It’s a new year, and I’m sure many of us have resolutions about reading, whether it’s to read more books, expand your repertoire, or perhaps to get involved in a different way with your reading hobby. Whatever it may be, here are five books to get you started right away in 2017.

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Fiction: 4 3 2 1 – Paul Auster: From one of the most acclaimed contemporary authors comes a new novel already being hailed as his most vivid and heartbreaking work yet. Auster follows the life of Archibald Isaac Ferguson down four alternate paths. Critics are already marking this one down as an unforgettable start to a new year of reading.

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Nonfiction: A Really Good Day – Ayelet Waldman

Writer and radio personality Waldman, plagued by a mood disorder and craving one really good day, experiments with microdosing LSD. As she charts her experiences with the drug, she also explores the history and mythology of the famous psychedelic, as well as the legal policies that control it. It’s an eye-opening and often hilarious account of a fascinating subject.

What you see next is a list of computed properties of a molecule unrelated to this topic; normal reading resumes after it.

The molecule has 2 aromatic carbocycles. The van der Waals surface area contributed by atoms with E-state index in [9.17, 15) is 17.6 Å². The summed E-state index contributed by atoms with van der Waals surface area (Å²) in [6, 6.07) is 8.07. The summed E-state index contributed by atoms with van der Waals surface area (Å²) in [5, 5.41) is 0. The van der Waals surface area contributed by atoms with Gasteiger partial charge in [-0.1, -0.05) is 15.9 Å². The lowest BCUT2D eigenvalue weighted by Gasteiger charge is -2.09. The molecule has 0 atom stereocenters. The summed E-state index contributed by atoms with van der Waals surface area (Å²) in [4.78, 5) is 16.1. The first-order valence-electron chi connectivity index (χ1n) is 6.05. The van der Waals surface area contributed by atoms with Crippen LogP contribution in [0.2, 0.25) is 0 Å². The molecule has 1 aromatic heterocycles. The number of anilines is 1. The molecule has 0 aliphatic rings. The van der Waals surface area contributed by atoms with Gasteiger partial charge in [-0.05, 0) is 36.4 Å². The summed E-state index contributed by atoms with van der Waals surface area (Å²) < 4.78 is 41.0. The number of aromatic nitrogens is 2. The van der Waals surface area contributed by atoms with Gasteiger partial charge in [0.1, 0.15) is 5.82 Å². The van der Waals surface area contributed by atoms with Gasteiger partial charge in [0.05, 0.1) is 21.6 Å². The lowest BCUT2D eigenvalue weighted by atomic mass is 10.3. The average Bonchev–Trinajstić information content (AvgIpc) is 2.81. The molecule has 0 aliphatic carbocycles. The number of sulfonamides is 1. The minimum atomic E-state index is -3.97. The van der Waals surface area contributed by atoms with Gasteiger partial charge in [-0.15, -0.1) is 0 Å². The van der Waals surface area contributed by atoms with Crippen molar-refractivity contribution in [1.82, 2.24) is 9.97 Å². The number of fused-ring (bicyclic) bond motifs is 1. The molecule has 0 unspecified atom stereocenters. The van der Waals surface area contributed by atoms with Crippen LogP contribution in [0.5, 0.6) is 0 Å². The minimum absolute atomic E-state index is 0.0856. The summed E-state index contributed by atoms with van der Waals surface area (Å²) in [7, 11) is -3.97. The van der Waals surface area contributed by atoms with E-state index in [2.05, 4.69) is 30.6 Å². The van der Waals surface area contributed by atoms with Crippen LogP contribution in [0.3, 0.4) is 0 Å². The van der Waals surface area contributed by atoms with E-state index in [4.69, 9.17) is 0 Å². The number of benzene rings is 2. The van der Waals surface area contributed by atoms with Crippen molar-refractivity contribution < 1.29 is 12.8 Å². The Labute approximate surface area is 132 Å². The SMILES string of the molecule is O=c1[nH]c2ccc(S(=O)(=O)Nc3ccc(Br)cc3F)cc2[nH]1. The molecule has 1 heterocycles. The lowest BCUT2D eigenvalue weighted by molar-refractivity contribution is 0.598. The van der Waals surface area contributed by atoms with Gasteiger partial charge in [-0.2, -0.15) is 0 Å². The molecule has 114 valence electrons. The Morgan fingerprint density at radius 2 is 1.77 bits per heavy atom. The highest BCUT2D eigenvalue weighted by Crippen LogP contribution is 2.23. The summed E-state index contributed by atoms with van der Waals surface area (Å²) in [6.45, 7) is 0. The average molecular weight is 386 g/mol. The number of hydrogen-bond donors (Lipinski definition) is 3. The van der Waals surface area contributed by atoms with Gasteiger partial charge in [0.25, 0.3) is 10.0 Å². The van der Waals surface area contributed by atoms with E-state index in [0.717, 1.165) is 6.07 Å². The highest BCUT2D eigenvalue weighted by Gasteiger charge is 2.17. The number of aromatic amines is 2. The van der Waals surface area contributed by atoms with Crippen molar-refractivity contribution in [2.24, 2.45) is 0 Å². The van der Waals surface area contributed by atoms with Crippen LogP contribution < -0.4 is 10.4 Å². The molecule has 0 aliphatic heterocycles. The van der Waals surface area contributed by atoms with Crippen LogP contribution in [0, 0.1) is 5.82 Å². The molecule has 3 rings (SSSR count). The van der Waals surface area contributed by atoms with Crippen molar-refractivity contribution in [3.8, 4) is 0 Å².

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Mystery/Thriller: The Girl Before – JP Delaney

If you’ve already devoured The Girl on the Train and Gone Girl, make it a girl-title psych thriller trilogy by picking up The Girl Before. It begins with a house for rent and a mysterious request on the rental application: “Please make a list of every possession you consider essential to your life.” Emma is the first girl to apply, drawn to the strange house rules. They are intended to transform the occupant — and they do. Then comes Jane, who moves in next. As she tries to untangle the previous tenant’s story, she unwittingly follows the exact same path as the girl before.